Publisher: Anchor Books
Length: 543 pages
About: Love in African civil war
Style: 3rd person
Is set in Nigeria during the 1960s, at a time of the vicious Nigeria- Biafra war in which more than a million people died and thousands were massacred in cold blood.
Three characters are swept up in the rapidly unfolding political events. Ugwu, a boy from a poor village, is employed as a houseboy for a university lecturer. Olanna, a young, middle-class woman, has
come to live with the professor, abandoning her privileged life in Lagos for a dusty university town and the charismatic idealism of her new lover. Richard is a tall, shy Englishman, in thrall to
Olanna's twin sister Kainene, who refuses to belong to anyone.
They are propelled into events that will pull them apart and bring them together in the most unexpected ways. As Nigerian troops advance and they run for their lives, their ideals - and their
loyalties to each other - are severely tested. This novel is about Africa, about moral responsibility, the end of colonialism, ethnic allegiances, class and race, and about how love can complicate
all these things.
'We are living in a time of great white evil. They are dehumanizing blacks in South Africa and Rhodesia, they fermented what happened in the Congo, they won't let American blacks vote, they won't
let the Australian Aborigines vote, but the worst of all is what they are doing here. This defence pact is worse than apartheid and segregation, but we dont realize it. They are controlling us from
behind drawn curtains. It is very dangerous.'
Masterfully understated . . . the book takes on an urgent, visceral power . . . . [Over] the course of the book the characters burrow into your marrow and mind, and you come to care for them
The Daily Telegraph (UK), Alistair Sooke, 3/9/2006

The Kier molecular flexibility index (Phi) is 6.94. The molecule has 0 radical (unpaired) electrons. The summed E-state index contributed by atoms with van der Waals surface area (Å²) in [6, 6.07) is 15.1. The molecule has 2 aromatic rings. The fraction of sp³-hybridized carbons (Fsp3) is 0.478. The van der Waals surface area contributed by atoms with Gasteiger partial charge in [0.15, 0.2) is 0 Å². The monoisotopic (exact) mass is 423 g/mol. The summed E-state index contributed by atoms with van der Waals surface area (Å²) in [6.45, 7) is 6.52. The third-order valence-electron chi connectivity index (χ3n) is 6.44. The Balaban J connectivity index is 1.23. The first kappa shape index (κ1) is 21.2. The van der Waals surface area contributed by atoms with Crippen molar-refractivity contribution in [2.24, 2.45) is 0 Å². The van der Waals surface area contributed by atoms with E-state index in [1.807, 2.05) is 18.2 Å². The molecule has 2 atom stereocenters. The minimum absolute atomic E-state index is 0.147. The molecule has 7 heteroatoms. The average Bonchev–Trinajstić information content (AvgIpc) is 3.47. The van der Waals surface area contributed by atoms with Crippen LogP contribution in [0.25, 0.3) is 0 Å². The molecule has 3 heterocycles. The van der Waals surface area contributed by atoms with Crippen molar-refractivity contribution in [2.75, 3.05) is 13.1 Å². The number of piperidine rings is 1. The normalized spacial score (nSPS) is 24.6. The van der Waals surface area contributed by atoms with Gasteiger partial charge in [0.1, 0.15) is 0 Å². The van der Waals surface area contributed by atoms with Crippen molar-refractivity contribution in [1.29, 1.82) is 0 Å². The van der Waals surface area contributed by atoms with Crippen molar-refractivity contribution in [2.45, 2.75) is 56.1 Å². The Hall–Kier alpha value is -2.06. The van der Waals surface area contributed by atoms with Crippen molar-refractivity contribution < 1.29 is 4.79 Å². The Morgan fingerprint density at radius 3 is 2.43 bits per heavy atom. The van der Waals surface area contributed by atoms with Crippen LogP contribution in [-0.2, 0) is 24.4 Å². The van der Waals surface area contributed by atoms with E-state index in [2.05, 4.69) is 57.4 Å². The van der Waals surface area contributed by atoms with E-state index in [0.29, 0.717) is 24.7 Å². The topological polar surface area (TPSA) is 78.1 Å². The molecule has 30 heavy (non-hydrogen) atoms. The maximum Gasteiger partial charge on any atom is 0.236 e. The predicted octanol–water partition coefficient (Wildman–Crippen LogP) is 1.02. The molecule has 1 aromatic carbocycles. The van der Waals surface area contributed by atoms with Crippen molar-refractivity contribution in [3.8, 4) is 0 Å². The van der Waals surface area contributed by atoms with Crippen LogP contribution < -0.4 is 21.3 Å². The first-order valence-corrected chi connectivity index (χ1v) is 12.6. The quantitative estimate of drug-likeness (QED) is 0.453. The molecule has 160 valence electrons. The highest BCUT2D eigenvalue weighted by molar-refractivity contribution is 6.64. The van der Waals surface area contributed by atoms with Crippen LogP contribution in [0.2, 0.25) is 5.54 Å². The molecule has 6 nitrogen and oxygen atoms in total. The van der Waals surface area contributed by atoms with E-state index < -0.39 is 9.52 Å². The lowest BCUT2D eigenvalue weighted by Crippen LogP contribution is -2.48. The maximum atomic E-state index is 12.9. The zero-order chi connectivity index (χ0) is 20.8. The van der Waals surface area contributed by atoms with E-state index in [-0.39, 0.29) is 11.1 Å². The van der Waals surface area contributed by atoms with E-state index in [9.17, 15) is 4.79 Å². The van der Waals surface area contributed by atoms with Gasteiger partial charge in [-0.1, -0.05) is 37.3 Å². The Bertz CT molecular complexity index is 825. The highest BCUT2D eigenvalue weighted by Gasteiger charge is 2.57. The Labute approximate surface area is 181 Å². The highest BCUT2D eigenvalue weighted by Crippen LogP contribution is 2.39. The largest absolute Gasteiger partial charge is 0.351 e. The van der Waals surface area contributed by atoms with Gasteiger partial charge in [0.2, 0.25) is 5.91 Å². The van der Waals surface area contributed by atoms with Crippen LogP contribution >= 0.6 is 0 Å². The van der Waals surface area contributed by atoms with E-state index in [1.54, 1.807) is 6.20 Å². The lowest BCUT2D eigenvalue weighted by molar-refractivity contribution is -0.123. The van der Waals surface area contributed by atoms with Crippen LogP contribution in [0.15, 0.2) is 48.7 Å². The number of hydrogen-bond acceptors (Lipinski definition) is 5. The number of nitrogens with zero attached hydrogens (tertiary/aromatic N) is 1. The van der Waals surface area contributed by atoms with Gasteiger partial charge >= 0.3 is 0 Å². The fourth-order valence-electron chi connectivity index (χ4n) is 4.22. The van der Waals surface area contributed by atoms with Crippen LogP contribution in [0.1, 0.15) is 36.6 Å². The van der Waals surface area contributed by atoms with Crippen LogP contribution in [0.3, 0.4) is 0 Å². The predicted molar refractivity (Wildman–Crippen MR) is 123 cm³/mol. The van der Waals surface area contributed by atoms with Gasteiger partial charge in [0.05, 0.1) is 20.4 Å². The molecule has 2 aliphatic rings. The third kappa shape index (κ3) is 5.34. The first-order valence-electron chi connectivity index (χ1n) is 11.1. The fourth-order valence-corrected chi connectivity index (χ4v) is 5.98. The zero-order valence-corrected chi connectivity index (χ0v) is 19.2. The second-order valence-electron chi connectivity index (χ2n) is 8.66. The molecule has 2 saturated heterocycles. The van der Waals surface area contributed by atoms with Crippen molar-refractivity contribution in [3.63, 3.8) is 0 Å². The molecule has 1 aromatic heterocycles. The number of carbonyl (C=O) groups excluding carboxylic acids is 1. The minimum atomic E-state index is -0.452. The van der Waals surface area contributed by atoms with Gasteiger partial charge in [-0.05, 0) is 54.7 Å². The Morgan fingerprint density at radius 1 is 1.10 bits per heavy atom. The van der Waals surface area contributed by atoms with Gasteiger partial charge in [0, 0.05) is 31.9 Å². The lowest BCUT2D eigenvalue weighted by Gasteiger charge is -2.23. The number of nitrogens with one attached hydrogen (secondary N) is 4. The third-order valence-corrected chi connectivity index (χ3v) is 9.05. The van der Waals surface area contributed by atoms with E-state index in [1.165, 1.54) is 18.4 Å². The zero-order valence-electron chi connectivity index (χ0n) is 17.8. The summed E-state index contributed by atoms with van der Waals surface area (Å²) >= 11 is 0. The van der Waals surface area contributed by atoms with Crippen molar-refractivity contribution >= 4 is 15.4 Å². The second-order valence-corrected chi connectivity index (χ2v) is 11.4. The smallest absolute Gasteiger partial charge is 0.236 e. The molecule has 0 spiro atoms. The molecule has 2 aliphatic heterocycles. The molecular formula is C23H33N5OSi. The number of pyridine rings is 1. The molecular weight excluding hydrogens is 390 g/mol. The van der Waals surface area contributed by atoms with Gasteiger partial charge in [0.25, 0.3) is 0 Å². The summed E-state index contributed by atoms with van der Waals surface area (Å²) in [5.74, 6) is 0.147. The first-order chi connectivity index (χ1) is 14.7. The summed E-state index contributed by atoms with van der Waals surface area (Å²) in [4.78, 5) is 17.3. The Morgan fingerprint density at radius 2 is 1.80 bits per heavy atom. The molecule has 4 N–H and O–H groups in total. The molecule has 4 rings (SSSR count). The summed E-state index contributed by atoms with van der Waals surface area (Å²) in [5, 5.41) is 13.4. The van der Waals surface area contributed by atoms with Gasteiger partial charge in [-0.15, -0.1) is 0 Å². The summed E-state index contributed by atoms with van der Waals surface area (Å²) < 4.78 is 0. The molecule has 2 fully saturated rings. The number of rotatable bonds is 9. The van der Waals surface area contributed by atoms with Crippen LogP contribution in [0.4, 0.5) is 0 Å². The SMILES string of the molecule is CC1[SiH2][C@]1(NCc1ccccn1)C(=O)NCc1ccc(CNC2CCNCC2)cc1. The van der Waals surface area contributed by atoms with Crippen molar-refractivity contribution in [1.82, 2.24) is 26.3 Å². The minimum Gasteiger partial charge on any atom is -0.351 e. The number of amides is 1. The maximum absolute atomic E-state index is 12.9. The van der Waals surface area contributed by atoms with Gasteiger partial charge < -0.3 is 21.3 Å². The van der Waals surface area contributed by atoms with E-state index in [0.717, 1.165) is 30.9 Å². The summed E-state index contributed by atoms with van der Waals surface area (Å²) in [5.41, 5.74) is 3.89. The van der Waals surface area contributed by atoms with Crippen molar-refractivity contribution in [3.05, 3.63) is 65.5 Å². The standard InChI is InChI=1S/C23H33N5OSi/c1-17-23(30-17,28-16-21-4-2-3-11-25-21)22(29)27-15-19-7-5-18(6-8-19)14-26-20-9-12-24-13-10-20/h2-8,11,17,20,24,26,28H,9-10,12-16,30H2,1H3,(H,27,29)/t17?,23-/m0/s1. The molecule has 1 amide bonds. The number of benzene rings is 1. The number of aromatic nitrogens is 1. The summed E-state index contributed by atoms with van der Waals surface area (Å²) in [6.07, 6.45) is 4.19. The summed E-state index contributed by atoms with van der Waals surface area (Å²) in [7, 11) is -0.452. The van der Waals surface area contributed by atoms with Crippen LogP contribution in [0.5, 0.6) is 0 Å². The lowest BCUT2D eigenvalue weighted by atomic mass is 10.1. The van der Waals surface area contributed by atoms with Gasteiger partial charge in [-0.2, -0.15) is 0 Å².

Not So Good:
The novel's structure, moving in chunks between the late and early 60s, is not without blips. At times I wondered how far Ugwu's omnivorous reading was reflected in his development. But these are
quibbles in a landmark novel, whose clear, undemonstrative prose can so precisely delineate nuance. There is a rare emotional truth in the sexual scenes, from Ugwu's adolescent forays and the mature
couples' passions, to the ugliness of rape.
The Guardian, Maya Jaggi, 19/8/2006
About the author
Born in the town of Enugu, she grew up in the university town of Nsukka in southeastern Nigeria, where the University of Nigeria is situated. While she was growing up, her father was a professor
of statistics at the university, and her mother was the university register.
Adichie studied medicine and pharmacy at the University of Nigeria for a year and a half. During this period, she edited The Compass, a magazine run by the university's Catholic medical students. At
the age of 19, Adichie left Nigeria and moved to the United States for college. After studying communications and political science at Drexel University in Philadelphia, she transferred to Eastern
Connecticut State University to live closer to her sister, who had a medical practice in Coventry. She received a bachelor's degree from Eastern, where she graduated summa cum laude in 2001.
In 2003, she completed a master's degree in creative writing at Johns Hopkins University. In 2008, she received a Master of Arts in African studies from Yale University.
Adichie was a Hodder fellow at Princeton University during the 2005-2006 academic year. In 2008 she was awarded a MacArthur Fellowship. She has also been awarded a 2011-2012 fellowship by the
Radcliffe Institute for Advanced Study, Harvard University.
Adichie, who is married, divides her time between Nigeria, where she teaches writing workshops, and the United States.